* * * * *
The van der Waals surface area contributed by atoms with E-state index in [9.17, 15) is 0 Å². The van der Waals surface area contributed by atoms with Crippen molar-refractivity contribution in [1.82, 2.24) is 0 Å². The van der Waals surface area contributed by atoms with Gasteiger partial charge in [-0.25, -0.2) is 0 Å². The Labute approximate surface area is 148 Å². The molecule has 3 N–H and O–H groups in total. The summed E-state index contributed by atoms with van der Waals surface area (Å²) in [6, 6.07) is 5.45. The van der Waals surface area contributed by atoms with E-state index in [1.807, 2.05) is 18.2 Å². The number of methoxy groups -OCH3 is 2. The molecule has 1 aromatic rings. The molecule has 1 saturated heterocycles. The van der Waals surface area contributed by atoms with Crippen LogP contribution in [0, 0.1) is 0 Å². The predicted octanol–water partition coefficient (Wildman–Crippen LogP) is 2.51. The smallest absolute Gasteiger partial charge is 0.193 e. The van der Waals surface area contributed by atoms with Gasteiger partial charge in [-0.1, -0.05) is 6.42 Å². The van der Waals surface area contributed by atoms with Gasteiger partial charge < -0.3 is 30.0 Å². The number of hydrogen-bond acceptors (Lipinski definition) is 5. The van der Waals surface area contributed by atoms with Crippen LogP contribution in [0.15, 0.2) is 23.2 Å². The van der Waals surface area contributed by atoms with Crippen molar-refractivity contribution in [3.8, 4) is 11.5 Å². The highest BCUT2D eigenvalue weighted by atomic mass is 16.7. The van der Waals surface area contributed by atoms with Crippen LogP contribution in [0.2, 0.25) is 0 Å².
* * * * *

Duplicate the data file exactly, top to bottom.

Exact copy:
The van der Waals surface area contributed by atoms with E-state index in [9.17, 15) is 0 Å². The van der Waals surface area contributed by atoms with Crippen molar-refractivity contribution in [1.82, 2.24) is 0 Å². The van der Waals surface area contributed by atoms with Gasteiger partial charge in [-0.25, -0.2) is 0 Å². The Labute approximate surface area is 148 Å². The molecule has 3 N–H and O–H groups in total. The summed E-state index contributed by atoms with van der Waals surface area (Å²) in [6, 6.07) is 5.45. The van der Waals surface area contributed by atoms with E-state index in [1.807, 2.05) is 18.2 Å². The number of methoxy groups -OCH3 is 2. The molecule has 1 aromatic rings. The molecule has 1 saturated heterocycles. The van der Waals surface area contributed by atoms with Crippen LogP contribution in [0, 0.1) is 0 Å². The predicted octanol–water partition coefficient (Wildman–Crippen LogP) is 2.51. The smallest absolute Gasteiger partial charge is 0.193 e. The van der Waals surface area contributed by atoms with Gasteiger partial charge in [-0.1, -0.05) is 6.42 Å². The van der Waals surface area contributed by atoms with Gasteiger partial charge < -0.3 is 30.0 Å². The number of hydrogen-bond acceptors (Lipinski definition) is 5. The van der Waals surface area contributed by atoms with Crippen LogP contribution in [0.15, 0.2) is 23.2 Å². The van der Waals surface area contributed by atoms with Crippen molar-refractivity contribution in [3.8, 4) is 11.5 Å². The highest BCUT2D eigenvalue weighted by atomic mass is 16.7. The van der Waals surface area contributed by atoms with Crippen LogP contribution in [0.2, 0.25) is 0 Å².